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A Fan For Life

Edwin Cho is a fan. He’s 80 years of age and had a hip replacement only four months ago but, inspired by what he has been seeing of the second day of the HSBC Women’s World Championship, he will be back playing his own golf as from tomorrow.


Edwin, who used to be the marketing director at the Marco Polo hotel in Singapore, much prefers watching the women to the men. The men, he says, are too strong and they swing too aggressively for his liking. The women, on the other hand, swing more slowly and he finds it easier to copy their rhythm.  He would like to see them smile a bit more, “but then they have a good hole and you do get a smile from them”.


Like every other spectator, he has his favourite players. For the moment, his favourite is Lydia Ko because, like him, she is on the small side rather than big and powerful. “I’ve been watching her for four years,” he says.


It is her swing that he will have in mind when, first thing tomorrow morning, he resumes his own golf in a bid to get back to playing to his old 18 handicap.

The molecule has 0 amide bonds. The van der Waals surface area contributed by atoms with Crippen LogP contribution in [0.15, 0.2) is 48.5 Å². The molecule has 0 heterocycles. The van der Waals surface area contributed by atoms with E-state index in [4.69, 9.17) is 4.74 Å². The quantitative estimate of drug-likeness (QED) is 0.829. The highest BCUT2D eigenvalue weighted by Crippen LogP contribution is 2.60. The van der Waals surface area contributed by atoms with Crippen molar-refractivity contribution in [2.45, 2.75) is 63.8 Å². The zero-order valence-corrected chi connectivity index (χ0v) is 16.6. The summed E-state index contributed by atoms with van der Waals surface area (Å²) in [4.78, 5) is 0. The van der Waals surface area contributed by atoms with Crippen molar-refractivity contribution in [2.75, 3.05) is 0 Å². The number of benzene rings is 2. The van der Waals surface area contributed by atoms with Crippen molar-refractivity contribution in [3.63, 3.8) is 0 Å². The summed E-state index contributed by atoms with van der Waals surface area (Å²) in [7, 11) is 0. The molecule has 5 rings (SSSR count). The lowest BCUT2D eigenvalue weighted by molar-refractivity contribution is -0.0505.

Edwin has never taken lessons. His feeling is that you fork out for one lesson, that the process will never stop. “The coach might tell you that you’re doing one thing wrong and, the next day, he will find something else that could be better.”


Instead, he watches and he works out everything for himself. He has tapes of a host of different players, including Greg Norman and Gary Player but, all the time, he goes back to the women whose action he is more likely to be able to copy.


In the last four years he has seen a big improvement in the girls’ play. “They are physically stronger than they were and they’re driving the ball further. Two hundred and fifty hards is nothing to them.”


When it came to putting, he said he was not so sure that they had improved. “From what I’ve noticed, girls who putt well at the start of a round tend to keep putting well. It’s always been that way.”


Edwin could not hang around any longer. He paused to have his picture taken and then it was back to watching. “I’m watching, watching, watching.”


And tomorrow, thanks to the women professional, he’ll be putting what he’s learned back into practice. “I may be 80 but I feel as if my life is just beginning.”